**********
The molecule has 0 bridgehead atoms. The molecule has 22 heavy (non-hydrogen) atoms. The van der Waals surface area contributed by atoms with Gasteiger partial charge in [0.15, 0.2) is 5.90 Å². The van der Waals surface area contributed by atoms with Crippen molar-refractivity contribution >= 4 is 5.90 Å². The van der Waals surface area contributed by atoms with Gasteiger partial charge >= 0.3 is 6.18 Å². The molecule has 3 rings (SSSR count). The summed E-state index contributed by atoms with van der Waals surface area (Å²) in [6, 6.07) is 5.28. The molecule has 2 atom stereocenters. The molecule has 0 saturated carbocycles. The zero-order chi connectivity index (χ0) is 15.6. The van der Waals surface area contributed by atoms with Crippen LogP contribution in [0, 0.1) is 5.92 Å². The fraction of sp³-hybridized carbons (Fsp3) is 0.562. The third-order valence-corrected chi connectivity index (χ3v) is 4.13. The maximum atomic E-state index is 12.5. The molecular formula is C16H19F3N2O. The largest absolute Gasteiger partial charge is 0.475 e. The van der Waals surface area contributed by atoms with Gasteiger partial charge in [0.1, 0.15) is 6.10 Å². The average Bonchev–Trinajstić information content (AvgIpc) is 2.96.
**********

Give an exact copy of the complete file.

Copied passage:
The molecule has 0 bridgehead atoms. The molecule has 22 heavy (non-hydrogen) atoms. The van der Waals surface area contributed by atoms with Gasteiger partial charge in [0.15, 0.2) is 5.90 Å². The van der Waals surface area contributed by atoms with Crippen molar-refractivity contribution >= 4 is 5.90 Å². The van der Waals surface area contributed by atoms with Gasteiger partial charge >= 0.3 is 6.18 Å². The molecule has 3 rings (SSSR count). The summed E-state index contributed by atoms with van der Waals surface area (Å²) in [6, 6.07) is 5.28. The molecule has 2 atom stereocenters. The molecule has 0 saturated carbocycles. The zero-order chi connectivity index (χ0) is 15.6. The van der Waals surface area contributed by atoms with Crippen LogP contribution in [0, 0.1) is 5.92 Å². The fraction of sp³-hybridized carbons (Fsp3) is 0.562. The third-order valence-corrected chi connectivity index (χ3v) is 4.13. The maximum atomic E-state index is 12.5. The molecular formula is C16H19F3N2O. The largest absolute Gasteiger partial charge is 0.475 e. The van der Waals surface area contributed by atoms with Gasteiger partial charge in [0.1, 0.15) is 6.10 Å². The average Bonchev–Trinajstić information content (AvgIpc) is 2.96.